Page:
Rudyard Kipling not only wrote stories, he killed Wesen in India-Wesen of a kind that sacrifices humans. Kipling’s yet another random historical figure with grimm or wesen roots in Grimm’s specific and specialized world. The wesen in “Highway of Tears”, whose name escapes me, are an afterthought, though. They barely appear after the teaser. The Indian roots of the wesen seems more inspired by the Rudyard Kipling reveal than for the story. Nick becomes a grimm again at the end of the episode, after he’s cornered by the villains of the week. They’re a non-threat, Nick’s a grimm, and he takes care of them as quickly as the writers introduced them and then decided, “Well, this didn’t work.”
No, the case-of-the-week, the villainous wesens of the week, does not work in “Highway of Tears.” One must work at establishing the characters’ motivations, of establishing the threat, but Nick and Hank spend more snapping pictures with Wu in the forests than pursuing the leads. What leads them to the villains is happenstance, dumb luck-the new love interest character for Hank visits the junkyard after she and the boys discover scrap metal models at the crime scene. Hank thinks less about the kidnapped victim and more about the officer he met and made brief eyes at, and whom he’ll enjoy scattered C stories with in upcoming episodes. Nick kills the villains, saves his friends, and the victim, though the victim is an afterthought, nameless, and his wife, the injured almost-kidnapped victim, never appears after she’s stretchered into the ambulance and out of the story. So, the case-of-the-week is filler and forgettable, one of the barely-assed procedural stories grimm will throw out every season.
Nick waits to become a grimm. His friends, too, wait for him to become a grimm. A problem with that storytelling approach is the waiting, the passivity, and the inactivity. Any creative writing course—whether it’s fiction concentrated or screenwriting—will urge the student to activate the characters. There’s nothing to do with characters waiting. Of course, not all characters must be active heroes, storming through scenes, working to change himself or herself. Chekhov, one of the great dramatists in history, didn’t populate his plays and his stories with supremely active characters. His characters sat, waited, dwelled in the past, idealized the future, but waited, waited, waited-his three sisters, for example, for Moscow, or the doomed Nina in The Seagull, for love, or the sad-sack males, Andrey in The Three Sisters, or Dmitri in The Lady with the Dog. Characters depend upon the story into which they act. Humbert Humbert does not exist without his story, but neither does the story exist with Humbert Humbert. Okay, I’m veering, digressing, becoming lost in the literary woods. The waiting period for Nick is more urgent because of the wesen threats posed to Rosalee and Monroe. He needs the ability back before something more terrible happens to his friends. Until then, his friends’ great protection is Juliette’s gun; however, Trubel’s a grimm, too, which lessens urgency. It’s clear nothing will happen to Nick if his powers do not return by episode’s end. When it does, it’s a ‘Oh, yeah…cool.” He defeats a guy with two minutes of development.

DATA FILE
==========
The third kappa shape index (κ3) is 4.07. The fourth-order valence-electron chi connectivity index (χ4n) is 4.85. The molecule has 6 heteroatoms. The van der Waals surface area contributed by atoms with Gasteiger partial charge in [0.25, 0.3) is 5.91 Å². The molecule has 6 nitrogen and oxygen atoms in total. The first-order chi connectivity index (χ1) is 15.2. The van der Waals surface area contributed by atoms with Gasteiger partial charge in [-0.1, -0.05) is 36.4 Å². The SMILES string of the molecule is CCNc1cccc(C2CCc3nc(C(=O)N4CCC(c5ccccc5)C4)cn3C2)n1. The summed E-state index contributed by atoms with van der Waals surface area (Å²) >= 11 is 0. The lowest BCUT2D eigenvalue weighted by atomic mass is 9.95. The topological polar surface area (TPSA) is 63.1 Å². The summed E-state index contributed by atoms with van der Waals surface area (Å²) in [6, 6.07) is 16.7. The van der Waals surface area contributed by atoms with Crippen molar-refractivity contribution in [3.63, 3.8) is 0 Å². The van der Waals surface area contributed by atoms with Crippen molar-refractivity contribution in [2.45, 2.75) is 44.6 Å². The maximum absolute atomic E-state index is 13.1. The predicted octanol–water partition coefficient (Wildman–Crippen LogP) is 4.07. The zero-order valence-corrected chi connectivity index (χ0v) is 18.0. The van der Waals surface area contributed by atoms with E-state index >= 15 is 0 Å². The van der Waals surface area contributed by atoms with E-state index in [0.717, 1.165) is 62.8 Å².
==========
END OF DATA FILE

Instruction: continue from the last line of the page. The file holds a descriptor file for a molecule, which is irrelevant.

Viktor and Adalind, over breakfast, deduce who took Adalind’s child. Josh takes shelter in Portland, in Nick’s home. Trubel handles a FBI trailer by blowing out two of his tires with a knife. Viktor and Adalind don’t appear after they deduce how and why Nick’s mother took her child. The consequences of that discovery may take centuries to unfold. Renard’s mother plans to find Nick’s mother. None of these other stories are stories, per se. It’s exposition and movement. Brief sketches. Viktor and Adalind need to move beyond the Austrian castle. There’s nothing for Renard’s mother in Portland. Josh brings the key drama to Portland. Trubel decides to tell Nick about Chavez and the FBI. It aired Black Friday evening, the day after Thanksgiving, and it’s a long season. It’s not a good episode.
-Never drive the scenic route at night. Why bother? One may remark, “The trees look foreboding shrouded in darkness.” I’d think Oregonian scenic byways would heal the soul, such as the 101. The victims of the week chose to drive the scenic route at night.
-Alan DiFiore wrote the episode. John Behring directed.